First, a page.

In the most basic terms, VoIP (Voice over Internet Protocol) sends voice information over an internet service. VoIP is much more than just a different type of telephone line though; there are many benefits, and some cautions, that come with this type of service.
There are four different options for setting up your telephone system when it comes to VoIP:
- It is possible that your existing PBX telephone system can become a VoIP system, remain in your office, and function exactly as it always has with the same features and handsets.
- Or perhaps your traditional PBX telephone system could be replaced with a server, containing a software-based telephone system, connecting to IP handsets, still located in your office (which is also a common solution).
- You could choose to have that server moved into a data centre instead of your office, with the telephone lines and handsets connecting to it over the internet.
- Or you could rent a VoIP telephone system on a monthly basis from someone like Microsoft or BT who run the software in their own data centre.
This last option is the most widely accepted understanding of VoIP, but as you can see, it’s only one of many VoIP topologies. Every solution fits different needs and budgets. Speaking with an expert is essential to ensuring you receive the best for your business.
Benefits of VoIP
VoIP telephone systems are typically rented monthly, with very low setup costs. Because the rental is typically quoted as price per handset, VoIP telephone systems are ideal for young or small businesses. Further cost reductions come with multiple office environments, providing free telephone calls between sites.
Because the VoIP system is owned and hosted by a provider, they make sure software updates are always applied as they are released, at no extra charge to you.
A VoIP system can grow as much as your business does, and reduce if you need it to. Seasonal peaks in call traffic can be managed very effectively through short-term expansion.
All office locations, including homeworkers, are extensions on one telephone system. Take advantage of unified communications and you can see who is on the phone, at lunch, in a meeting, or off sick, no matter which branch they sit in.
Telephone numbers are not bound to a specific location when delivered by VoIP. If you want to advertise with a London telephone number even though your office is in Manchester, this is the solution. We can even supply personalised automated greetings with specific regional accents if required.
Some VoIP telephone systems have the benefit of auto-failover at a network level. Incoming calls can failover to a mobile number, another office, to voicemail, a call management service, to backup telephone lines into your office, or anywhere else that has a telephone number. You can capture every single inbound telephone call, even during catastrophic loss of premises.
VoIP handsets work over almost any internet connection. If your staff need to work from home, they simply take their handset with them. Or better still, use a mobility application and make their mobile phone act as their office phone, within seconds.
Take your telephone number with you, wherever you decide to relocate. And with VoIP phones you don’t need to move on the date Openreach tell you; just take your phones with you on the date most convenient to your business.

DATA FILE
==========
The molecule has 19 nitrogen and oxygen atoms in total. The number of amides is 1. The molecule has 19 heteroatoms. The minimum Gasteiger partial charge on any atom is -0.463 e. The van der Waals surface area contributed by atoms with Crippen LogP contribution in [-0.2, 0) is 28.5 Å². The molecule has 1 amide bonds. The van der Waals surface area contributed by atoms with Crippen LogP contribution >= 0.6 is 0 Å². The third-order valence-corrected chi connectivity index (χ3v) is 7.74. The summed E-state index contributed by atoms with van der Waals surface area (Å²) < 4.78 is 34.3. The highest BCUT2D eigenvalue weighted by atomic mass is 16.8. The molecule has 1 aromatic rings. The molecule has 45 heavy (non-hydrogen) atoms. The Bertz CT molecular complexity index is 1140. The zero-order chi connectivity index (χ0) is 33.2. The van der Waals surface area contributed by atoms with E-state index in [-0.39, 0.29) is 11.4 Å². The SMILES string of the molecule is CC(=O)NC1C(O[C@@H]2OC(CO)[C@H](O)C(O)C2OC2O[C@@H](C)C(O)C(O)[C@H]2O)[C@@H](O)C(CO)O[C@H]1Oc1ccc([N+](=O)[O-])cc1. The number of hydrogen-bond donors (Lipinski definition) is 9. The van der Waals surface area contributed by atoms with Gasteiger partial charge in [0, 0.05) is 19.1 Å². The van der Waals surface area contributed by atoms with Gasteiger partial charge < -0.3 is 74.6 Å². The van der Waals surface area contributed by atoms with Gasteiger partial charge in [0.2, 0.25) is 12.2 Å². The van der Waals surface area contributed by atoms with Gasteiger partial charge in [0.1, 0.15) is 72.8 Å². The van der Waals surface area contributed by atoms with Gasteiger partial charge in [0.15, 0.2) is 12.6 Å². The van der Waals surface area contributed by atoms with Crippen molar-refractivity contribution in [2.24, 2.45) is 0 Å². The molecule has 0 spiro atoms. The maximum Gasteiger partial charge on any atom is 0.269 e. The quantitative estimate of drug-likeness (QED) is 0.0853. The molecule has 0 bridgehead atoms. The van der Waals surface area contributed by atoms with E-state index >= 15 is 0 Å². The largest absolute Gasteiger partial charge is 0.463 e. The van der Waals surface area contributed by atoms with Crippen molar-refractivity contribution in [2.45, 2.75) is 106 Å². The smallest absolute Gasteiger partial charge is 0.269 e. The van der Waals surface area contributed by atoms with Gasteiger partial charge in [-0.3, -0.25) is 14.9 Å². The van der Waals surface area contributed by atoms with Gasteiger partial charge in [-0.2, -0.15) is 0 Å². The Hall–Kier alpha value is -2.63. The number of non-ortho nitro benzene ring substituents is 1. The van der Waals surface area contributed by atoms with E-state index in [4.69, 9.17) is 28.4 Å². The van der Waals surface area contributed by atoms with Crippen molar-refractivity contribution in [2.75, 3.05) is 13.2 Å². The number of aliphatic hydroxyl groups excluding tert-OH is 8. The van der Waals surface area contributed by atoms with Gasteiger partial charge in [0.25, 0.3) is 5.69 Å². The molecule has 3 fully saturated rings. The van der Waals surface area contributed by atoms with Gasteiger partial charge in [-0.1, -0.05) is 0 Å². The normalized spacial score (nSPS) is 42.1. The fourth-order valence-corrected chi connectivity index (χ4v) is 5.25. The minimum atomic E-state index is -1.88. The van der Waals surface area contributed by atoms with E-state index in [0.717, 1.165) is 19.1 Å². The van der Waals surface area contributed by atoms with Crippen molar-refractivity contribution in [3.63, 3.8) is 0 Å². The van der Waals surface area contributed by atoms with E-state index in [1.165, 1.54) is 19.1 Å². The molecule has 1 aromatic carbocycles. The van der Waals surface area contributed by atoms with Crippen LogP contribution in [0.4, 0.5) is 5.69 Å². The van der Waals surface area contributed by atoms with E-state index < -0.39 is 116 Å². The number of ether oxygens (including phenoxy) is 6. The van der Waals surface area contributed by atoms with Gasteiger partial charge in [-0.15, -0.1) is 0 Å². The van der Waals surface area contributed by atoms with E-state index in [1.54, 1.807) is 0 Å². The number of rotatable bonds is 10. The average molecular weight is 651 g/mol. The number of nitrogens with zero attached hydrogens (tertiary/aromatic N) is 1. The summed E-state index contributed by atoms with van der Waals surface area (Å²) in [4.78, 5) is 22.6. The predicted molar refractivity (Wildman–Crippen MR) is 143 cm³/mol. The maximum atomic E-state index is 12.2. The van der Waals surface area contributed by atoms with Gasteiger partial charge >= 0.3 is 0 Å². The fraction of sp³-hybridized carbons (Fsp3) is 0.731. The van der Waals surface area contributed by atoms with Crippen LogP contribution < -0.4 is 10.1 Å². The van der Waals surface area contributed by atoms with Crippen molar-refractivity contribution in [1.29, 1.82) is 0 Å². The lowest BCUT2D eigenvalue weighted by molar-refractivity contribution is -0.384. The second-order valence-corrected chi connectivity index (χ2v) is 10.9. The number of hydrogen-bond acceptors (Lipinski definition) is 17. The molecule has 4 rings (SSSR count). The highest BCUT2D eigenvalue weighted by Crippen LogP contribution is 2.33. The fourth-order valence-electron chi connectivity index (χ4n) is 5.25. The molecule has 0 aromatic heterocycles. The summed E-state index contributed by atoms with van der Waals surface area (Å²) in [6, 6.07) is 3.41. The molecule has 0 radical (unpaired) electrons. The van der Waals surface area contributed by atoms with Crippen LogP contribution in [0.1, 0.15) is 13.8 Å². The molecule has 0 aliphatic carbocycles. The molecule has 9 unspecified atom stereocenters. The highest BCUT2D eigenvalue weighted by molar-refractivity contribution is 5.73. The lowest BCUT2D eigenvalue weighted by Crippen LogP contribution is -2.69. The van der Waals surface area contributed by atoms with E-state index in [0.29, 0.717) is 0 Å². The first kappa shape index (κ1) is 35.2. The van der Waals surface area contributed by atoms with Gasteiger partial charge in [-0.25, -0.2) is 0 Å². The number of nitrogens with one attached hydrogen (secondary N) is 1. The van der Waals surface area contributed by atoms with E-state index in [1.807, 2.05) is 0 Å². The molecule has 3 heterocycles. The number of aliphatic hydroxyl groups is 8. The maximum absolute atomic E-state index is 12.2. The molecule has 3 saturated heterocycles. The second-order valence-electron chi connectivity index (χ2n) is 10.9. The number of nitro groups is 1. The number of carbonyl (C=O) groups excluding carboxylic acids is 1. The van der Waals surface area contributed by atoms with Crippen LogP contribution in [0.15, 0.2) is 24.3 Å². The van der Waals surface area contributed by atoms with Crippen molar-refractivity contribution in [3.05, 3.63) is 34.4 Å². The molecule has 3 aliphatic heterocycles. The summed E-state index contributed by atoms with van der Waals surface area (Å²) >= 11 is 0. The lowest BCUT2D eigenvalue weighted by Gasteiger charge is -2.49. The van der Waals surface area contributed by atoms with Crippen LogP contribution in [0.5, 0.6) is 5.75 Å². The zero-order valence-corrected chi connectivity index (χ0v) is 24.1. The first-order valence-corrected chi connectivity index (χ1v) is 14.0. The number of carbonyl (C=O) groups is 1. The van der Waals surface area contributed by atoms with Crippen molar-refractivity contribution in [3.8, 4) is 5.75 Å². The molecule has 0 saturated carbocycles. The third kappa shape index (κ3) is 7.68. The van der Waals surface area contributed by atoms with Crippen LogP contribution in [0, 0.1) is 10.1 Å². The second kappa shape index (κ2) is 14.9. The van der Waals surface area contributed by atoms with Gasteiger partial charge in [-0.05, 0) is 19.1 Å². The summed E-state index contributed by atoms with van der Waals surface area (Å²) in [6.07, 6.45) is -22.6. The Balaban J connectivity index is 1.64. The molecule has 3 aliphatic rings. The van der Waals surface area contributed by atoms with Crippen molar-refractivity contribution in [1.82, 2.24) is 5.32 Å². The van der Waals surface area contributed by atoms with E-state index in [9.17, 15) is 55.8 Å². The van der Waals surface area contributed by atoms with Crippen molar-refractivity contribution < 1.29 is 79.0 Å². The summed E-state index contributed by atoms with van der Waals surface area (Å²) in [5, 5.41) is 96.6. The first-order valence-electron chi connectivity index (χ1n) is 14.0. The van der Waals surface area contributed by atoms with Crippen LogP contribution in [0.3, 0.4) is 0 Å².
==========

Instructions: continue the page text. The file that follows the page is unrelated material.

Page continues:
Risks with VoIP
Be wary – most VoIP providers will tell you that you need no maintenance on VoIP. In our experience, this is not best advice; if you had maintenance on your previous telephone system then you will be left exposed. Maintenance is optional but still recommended. Consider what happens to a handset if there is a fault, or if you need a change made. Who is now maintaining the network equipment at your premises – routers, firewalls and switches? What happens if one of those items fail? We offer both break-fix maintenance and a fully managed service on our VoIP telephone systems.
You have a firewall on your data network to protect your data from theft, damage and fraud. Well VoIP and the associated software can provide a route onto your data network that isn’t through your existing firewall. If that route isn’t protected by a firewall too, your data is exposed.
To give you an idea of how exposed, we can monitor how often our own VoIP telephone system’s IP address is being scanned by external sources. At the time of writing, our firewall reports that our VoIP system is scanned every 10 seconds.
A VoIP telephone system is only as strong as its weakest link. That weak link may be because the VoIP system is provided over an ADSL connection, a service only designed for residential use with inappropriate SLAs for business and for voice traffic. The weak link may be that the voice traffic is sent out over the ‘dirty internet’ before attaching to the public telephone network, rather than a direct connection. Or perhaps the VoIP system is not in a fully managed data centre with backup power, climate control and multiple data connections, but installed on a 10-year-old server with an obsolete operating system in a heated office and a plant pot added for decoration. Right next to the cleaner’s favourite plug socket.
Many traditional telecoms companies are not trained to manage data networks, resulting in intermittent gremlins on the VoIP telephone system. Is the broadband line big enough to handle the peak voice traffic? What about the switch backplane? Can the switch PSU manage power consumption of the telephones plugged into it? Will the internal network need to give voice traffic priority over PC and server traffic? Is the cabling of the correct standard? If the solution is not designed correctly, you will have an ineffective telephone system.